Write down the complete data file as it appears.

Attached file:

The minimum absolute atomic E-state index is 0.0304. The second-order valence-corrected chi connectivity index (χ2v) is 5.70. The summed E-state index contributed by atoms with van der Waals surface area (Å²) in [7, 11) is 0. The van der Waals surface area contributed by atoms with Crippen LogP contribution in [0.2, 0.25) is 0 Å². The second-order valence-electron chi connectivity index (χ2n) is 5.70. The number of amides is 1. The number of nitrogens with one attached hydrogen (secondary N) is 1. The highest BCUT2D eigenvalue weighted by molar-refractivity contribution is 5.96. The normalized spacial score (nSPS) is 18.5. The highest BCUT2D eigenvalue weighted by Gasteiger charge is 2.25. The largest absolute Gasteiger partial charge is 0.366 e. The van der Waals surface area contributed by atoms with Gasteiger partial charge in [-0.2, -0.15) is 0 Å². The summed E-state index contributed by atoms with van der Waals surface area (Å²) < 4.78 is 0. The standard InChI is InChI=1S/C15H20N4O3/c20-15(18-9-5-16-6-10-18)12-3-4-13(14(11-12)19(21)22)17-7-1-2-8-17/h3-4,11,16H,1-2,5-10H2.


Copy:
The minimum absolute atomic E-state index is 0.0304. The second-order valence-corrected chi connectivity index (χ2v) is 5.70. The summed E-state index contributed by atoms with van der Waals surface area (Å²) in [7, 11) is 0. The van der Waals surface area contributed by atoms with Crippen LogP contribution in [0.2, 0.25) is 0 Å². The second-order valence-electron chi connectivity index (χ2n) is 5.70. The number of amides is 1. The number of nitrogens with one attached hydrogen (secondary N) is 1. The highest BCUT2D eigenvalue weighted by molar-refractivity contribution is 5.96. The normalized spacial score (nSPS) is 18.5. The highest BCUT2D eigenvalue weighted by Gasteiger charge is 2.25. The largest absolute Gasteiger partial charge is 0.366 e. The van der Waals surface area contributed by atoms with Gasteiger partial charge in [-0.2, -0.15) is 0 Å². The summed E-state index contributed by atoms with van der Waals surface area (Å²) < 4.78 is 0. The standard InChI is InChI=1S/C15H20N4O3/c20-15(18-9-5-16-6-10-18)12-3-4-13(14(11-12)19(21)22)17-7-1-2-8-17/h3-4,11,16H,1-2,5-10H2.